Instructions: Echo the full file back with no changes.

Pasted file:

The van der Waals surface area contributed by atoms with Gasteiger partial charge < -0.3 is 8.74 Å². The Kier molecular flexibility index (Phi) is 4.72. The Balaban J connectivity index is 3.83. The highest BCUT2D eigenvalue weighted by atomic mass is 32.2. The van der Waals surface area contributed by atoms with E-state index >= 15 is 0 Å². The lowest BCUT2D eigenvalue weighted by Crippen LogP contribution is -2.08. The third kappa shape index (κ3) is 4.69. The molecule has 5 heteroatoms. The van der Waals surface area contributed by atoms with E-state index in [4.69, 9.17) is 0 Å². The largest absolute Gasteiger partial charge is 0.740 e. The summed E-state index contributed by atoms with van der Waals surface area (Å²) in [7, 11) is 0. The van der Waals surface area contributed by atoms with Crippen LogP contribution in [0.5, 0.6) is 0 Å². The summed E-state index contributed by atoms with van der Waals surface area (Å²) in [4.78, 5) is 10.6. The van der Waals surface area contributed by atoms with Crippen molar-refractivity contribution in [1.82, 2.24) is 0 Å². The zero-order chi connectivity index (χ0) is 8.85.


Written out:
The van der Waals surface area contributed by atoms with Gasteiger partial charge < -0.3 is 8.74 Å². The Kier molecular flexibility index (Phi) is 4.72. The Balaban J connectivity index is 3.83. The highest BCUT2D eigenvalue weighted by atomic mass is 32.2. The van der Waals surface area contributed by atoms with E-state index >= 15 is 0 Å². The lowest BCUT2D eigenvalue weighted by Crippen LogP contribution is -2.08. The third kappa shape index (κ3) is 4.69. The molecule has 5 heteroatoms. The van der Waals surface area contributed by atoms with E-state index in [4.69, 9.17) is 0 Å². The largest absolute Gasteiger partial charge is 0.740 e. The summed E-state index contributed by atoms with van der Waals surface area (Å²) in [7, 11) is 0. The van der Waals surface area contributed by atoms with Crippen LogP contribution in [0.5, 0.6) is 0 Å². The summed E-state index contributed by atoms with van der Waals surface area (Å²) in [4.78, 5) is 10.6. The van der Waals surface area contributed by atoms with Crippen molar-refractivity contribution in [1.82, 2.24) is 0 Å². The zero-order chi connectivity index (χ0) is 8.85.